The world did not end on April 1, the Internet did not fail and civilization did not collapse. In other words, for those who followed the hype, Conficker, a software virus that has infected computers worldwide, was no big deal. That is reassuring — and testament to the seriousness with which experts treated the virus when it was discovered. But Conficker’s fizzle could also encourage users to take security less seriously, and that would be a big mistake.
Conficker first surfaced in October 2008, when researchers discovered a piece of software that was burrowing its way into computers around the world. By January, it had infected millions of machines running the Microsoft operating system: Today it is estimated that as few as 3 million or as many as 12 million host the software. Much of the concern resulted from the uncertainty about the purpose of the virus. It merely instructed computers to contact a list of Internet Protocol addresses (called domains) through which the hackers who wrote the virus would send additional instructions to the infected machines. Security experts could not tell if the instructions would be to distribute spam, steal personal information, credit card numbers, attack critical databases or merely distribute an April Fool’s joke.
Conficker’s success was its undoing. The speed at which it spread alarmed security experts and the resulting press prompted specialists to join together to disrupt the way it worked. Software scanners were developed to identify infected machines and patches were written to block contact with the list of domains. Thus far, the fixes have worked. There is little sign of additional activity related to Conficker. Many of the computers remain infected, however, and could be activated in the future.
There will now be the temptation to dismiss the hoopla as hype, just as many recall the concern over “Y2K.” Then the prospect of a programming error when computers moved from 1999 to 2000 raised fears of global catastrophe. That date passed without incident.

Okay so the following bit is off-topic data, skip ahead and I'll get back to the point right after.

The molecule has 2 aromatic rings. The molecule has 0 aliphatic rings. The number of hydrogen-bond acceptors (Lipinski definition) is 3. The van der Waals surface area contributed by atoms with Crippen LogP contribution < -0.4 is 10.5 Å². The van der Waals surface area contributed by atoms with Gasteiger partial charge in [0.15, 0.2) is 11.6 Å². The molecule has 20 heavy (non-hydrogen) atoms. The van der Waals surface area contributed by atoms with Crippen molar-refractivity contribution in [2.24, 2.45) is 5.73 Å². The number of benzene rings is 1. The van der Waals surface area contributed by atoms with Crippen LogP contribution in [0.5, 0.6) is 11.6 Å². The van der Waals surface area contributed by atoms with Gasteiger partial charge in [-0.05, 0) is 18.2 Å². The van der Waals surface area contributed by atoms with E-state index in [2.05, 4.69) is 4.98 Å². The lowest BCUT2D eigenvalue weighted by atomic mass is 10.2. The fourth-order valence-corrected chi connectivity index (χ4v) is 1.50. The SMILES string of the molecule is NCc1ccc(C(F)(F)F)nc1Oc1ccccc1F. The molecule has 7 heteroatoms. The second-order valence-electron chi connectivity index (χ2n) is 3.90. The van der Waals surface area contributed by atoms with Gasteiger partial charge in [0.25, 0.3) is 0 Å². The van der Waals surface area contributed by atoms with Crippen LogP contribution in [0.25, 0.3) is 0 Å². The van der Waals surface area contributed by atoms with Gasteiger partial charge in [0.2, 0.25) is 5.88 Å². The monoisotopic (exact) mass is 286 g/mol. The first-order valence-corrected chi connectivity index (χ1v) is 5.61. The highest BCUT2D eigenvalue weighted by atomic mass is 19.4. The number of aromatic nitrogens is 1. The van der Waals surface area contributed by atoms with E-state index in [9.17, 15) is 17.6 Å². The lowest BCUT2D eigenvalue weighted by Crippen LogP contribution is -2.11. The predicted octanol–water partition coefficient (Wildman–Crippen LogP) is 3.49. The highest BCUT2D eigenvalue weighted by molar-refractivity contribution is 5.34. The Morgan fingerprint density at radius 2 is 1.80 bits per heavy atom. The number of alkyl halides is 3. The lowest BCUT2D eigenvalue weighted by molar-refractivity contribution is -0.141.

The danger is that computer users will become inured to such warnings and blase about security. In fact, most users do not take computer security seriously. They are careless about passwords, ignorant about encryption and often too lazy to protect themselves — which means that they endanger anyone who connects to their computers or their networks. In a networked world, we are only as strong as the weakest link. It should come as no surprise that the estimated cost of lax cyber security is about $1 trillion annually. But the dangers transcend price tags.
Last month, researchers in Canada discovered that software designed to steal information had been secretly installed on computers in 103 countries. More than 1,200 computers were infected, and nearly a third of those machines were “high-value targets,” linked to governments. The researchers traced the attacks to computers located in China, but that does not mean that Chinese were operating the machines. The Chinese government has strenuously denied that it engages in cyber warfare. Circumstances — the targeting of computers linked to the Dalai Lama and the Tibetan government in exile — suggest that there is a link between Beijing and the group responsible for the attacks. But this is just a tip of the iceberg: A security firm noted the number of targeted espionage attempts jumped from one or two a week in 2005 to an average of 53 a day in 2008.
To be fair, most governments engage in cyber espionage and cyber war. Information technologies are the nerve system of modern defense establishments and detecting their vulnerabilities is an ongoing part of defense planning, especially for militaries that cannot hope to match their adversaries on the battlefield. But not only militaries are vulnerable. Governments now worry about “critical infrastructure,” assets such as electricity generation facilities, financial networks, telecommunications, public health and security, and fear that it too may be vulnerable to cyber attack.
The target does not have to be a government; nor for that matter are governments necessarily responsible for the attacks. Nationalist hackers take the initiative when their sensibilities are offended: It may well be that such groups are responsible for the attacks on the Tibetan organizations. Criminal groups are happy to steal credit card numbers, bank account passwords or even just take control of an individual’s computer to redirect and launch attacks on other targets.
As has been noted in another context, security is like oxygen: You do not notice it until it is gone. Then, of course, it is often too late to respond. Government must anticipate these dangers and do more to protect critical infrastructure. While providing genuine cyber security is beyond the skills of most individuals, we all have a role to play. Most importantly, we can ensure that we are not the weakest link.
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